Theorem: Let E \subseteq \mathbb{R}^n compact, \dim(E) = s (Hausdorff dimension), let G_{n,k} be the Garssmann manifold consisting of all k-dimensional subspaces of \mathbb{R}^n, then
a) If s \leq k, \dim(\mbox{Proj}_\Pi E) = s for almost all \Pi \in G_{n,k}

b) If s > k, \mbox{Proj}_\Pi E has positive k-dimensional Lebesgue measure for almost all \Pi \in G_{n,k}.

In our case, we have some set with all n-k-dimensional projection having measure 0, hence the set definitely does not satisfy b), i.e. it has dimensional at most n-k. Furthermore, a) also gives that if we have a uniform bound on the dimension of almost all projections, this is also a bound on the dimension of our original set.

This is strict as we can easily find sets that’s n-k dimensional and have all such projections measure 0. For example, take an n-k subspace and take a full-dimension measure 0 Cantor set on the subspace, the set will have all projections having measure 0.

Also, since the Hausdorff dimension of any projection can’t exceed the Hausdorff dimension of the original set, a set with one projection having positive n-k measure implies the dimension of the original set is \geq n-k.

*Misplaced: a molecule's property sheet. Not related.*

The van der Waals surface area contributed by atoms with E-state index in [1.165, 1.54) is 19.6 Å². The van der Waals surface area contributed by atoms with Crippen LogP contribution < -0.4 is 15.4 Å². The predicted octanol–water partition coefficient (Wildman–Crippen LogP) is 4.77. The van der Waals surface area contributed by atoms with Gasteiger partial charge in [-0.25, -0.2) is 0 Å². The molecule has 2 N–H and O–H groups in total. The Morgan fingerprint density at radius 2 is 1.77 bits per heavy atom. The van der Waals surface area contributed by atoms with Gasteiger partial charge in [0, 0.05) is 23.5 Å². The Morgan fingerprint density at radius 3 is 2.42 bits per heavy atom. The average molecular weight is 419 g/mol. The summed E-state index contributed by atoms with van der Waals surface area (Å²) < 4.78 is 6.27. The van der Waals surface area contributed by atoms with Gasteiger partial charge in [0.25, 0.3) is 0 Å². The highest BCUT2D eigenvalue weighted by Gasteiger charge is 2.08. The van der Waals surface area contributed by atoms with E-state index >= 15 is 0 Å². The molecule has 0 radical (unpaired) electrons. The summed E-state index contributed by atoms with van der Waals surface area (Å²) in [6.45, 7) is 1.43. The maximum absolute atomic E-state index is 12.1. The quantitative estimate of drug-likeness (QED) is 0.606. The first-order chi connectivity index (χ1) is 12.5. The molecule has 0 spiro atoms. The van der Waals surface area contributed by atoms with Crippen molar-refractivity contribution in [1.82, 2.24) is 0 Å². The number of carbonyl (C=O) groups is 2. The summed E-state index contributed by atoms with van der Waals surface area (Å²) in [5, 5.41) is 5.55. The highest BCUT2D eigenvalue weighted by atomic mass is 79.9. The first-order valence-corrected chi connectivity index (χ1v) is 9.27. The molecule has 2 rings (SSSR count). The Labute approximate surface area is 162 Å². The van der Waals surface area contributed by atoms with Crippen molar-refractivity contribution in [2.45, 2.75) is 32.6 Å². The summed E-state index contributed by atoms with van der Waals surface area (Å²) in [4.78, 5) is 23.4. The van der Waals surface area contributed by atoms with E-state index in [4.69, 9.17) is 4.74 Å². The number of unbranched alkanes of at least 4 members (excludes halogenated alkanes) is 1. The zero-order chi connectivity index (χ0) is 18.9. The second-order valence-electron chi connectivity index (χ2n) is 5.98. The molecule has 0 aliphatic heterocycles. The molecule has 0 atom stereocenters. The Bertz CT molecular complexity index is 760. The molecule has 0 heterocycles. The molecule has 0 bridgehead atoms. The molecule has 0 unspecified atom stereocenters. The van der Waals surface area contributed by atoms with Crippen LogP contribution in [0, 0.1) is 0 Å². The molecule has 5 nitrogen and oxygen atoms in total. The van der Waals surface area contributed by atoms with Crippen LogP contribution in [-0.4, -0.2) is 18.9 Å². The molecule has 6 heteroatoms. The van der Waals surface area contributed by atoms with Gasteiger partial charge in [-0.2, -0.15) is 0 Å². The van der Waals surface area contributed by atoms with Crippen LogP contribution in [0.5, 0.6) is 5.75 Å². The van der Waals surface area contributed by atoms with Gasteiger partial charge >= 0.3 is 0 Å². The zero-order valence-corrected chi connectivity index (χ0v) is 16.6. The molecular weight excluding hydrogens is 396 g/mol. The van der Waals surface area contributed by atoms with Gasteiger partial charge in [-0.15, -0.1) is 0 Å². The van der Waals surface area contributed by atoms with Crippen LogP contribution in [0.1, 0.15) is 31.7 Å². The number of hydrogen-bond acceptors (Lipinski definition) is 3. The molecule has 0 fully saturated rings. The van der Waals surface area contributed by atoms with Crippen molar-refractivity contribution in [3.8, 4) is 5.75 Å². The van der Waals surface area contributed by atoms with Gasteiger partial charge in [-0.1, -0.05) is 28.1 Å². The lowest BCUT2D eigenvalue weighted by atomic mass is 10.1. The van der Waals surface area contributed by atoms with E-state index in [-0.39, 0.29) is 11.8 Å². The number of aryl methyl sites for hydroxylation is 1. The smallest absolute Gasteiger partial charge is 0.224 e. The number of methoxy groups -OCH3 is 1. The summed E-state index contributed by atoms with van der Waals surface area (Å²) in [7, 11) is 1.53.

Question 2: If one saturate a k-zero set by any smooth foliations with k-dimensional leaves, do we still get a set of Lebesgue measure 0?

We answer the question in the affective.

Given foliation \mathcal{F} of \mathbb{R}^n and k-zero set E. For any point p \in E, there exists a small neighborhood in which the foliation is diffeomorphic to the subspace foliation of the Euclidean space. i.e. there exists f from a neighborhood U of p to (-\epsilon, \epsilon)^n where the leaves of \mathcal{F} are sent to \{\bar{q}\} \times (-\epsilon, \epsilon)^k, \bar{q} \in (-\epsilon, \epsilon)^{n-k}.

By restricting f to a small neighborhood (for example, by taking \epsilon to be half of the origional \epsilon), we may assume that f is bi-Lipschitz. Hence the measure of the \mathcal{F}-saturated set inside U of U \cap E is the same as f(U \cap E) saturated by parallel k-subspaces inside (-\epsilon, \epsilon)^n. Dimension of f(E) is the same as dimension of E which is \leq n-k, if the inequality is strict, then all projections of f(E) onto n-k dimensional subspaces has measure 0 i.e. the saturated set by k-planes has n dimensional measure 0.

…to be continued